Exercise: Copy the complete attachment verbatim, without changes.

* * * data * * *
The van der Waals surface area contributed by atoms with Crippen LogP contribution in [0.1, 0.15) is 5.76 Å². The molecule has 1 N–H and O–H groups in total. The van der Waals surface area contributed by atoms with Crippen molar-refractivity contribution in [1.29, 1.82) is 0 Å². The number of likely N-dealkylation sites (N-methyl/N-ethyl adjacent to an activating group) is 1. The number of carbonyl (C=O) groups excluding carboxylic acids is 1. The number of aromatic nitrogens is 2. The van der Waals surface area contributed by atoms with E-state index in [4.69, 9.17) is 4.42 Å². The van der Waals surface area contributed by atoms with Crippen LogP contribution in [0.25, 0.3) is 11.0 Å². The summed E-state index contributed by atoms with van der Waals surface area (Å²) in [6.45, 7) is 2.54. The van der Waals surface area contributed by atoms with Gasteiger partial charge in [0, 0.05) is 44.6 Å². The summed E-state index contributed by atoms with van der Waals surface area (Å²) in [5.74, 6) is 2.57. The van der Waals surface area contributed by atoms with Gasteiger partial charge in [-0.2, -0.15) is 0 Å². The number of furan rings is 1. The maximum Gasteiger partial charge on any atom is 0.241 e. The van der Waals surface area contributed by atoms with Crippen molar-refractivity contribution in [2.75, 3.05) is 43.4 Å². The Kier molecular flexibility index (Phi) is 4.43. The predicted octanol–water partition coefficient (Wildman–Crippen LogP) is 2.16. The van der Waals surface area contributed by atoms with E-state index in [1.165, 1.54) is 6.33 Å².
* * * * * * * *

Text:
The van der Waals surface area contributed by atoms with Crippen LogP contribution in [0.1, 0.15) is 5.76 Å². The molecule has 1 N–H and O–H groups in total. The van der Waals surface area contributed by atoms with Crippen molar-refractivity contribution in [1.29, 1.82) is 0 Å². The number of likely N-dealkylation sites (N-methyl/N-ethyl adjacent to an activating group) is 1. The number of carbonyl (C=O) groups excluding carboxylic acids is 1. The number of aromatic nitrogens is 2. The van der Waals surface area contributed by atoms with E-state index in [4.69, 9.17) is 4.42 Å². The van der Waals surface area contributed by atoms with Crippen LogP contribution in [0.25, 0.3) is 11.0 Å². The summed E-state index contributed by atoms with van der Waals surface area (Å²) in [6.45, 7) is 2.54. The van der Waals surface area contributed by atoms with Gasteiger partial charge in [0, 0.05) is 44.6 Å². The summed E-state index contributed by atoms with van der Waals surface area (Å²) in [5.74, 6) is 2.57. The van der Waals surface area contributed by atoms with Gasteiger partial charge in [-0.2, -0.15) is 0 Å². The number of furan rings is 1. The maximum Gasteiger partial charge on any atom is 0.241 e. The van der Waals surface area contributed by atoms with Crippen molar-refractivity contribution in [2.75, 3.05) is 43.4 Å². The Kier molecular flexibility index (Phi) is 4.43. The predicted octanol–water partition coefficient (Wildman–Crippen LogP) is 2.16. The van der Waals surface area contributed by atoms with E-state index in [1.165, 1.54) is 6.33 Å².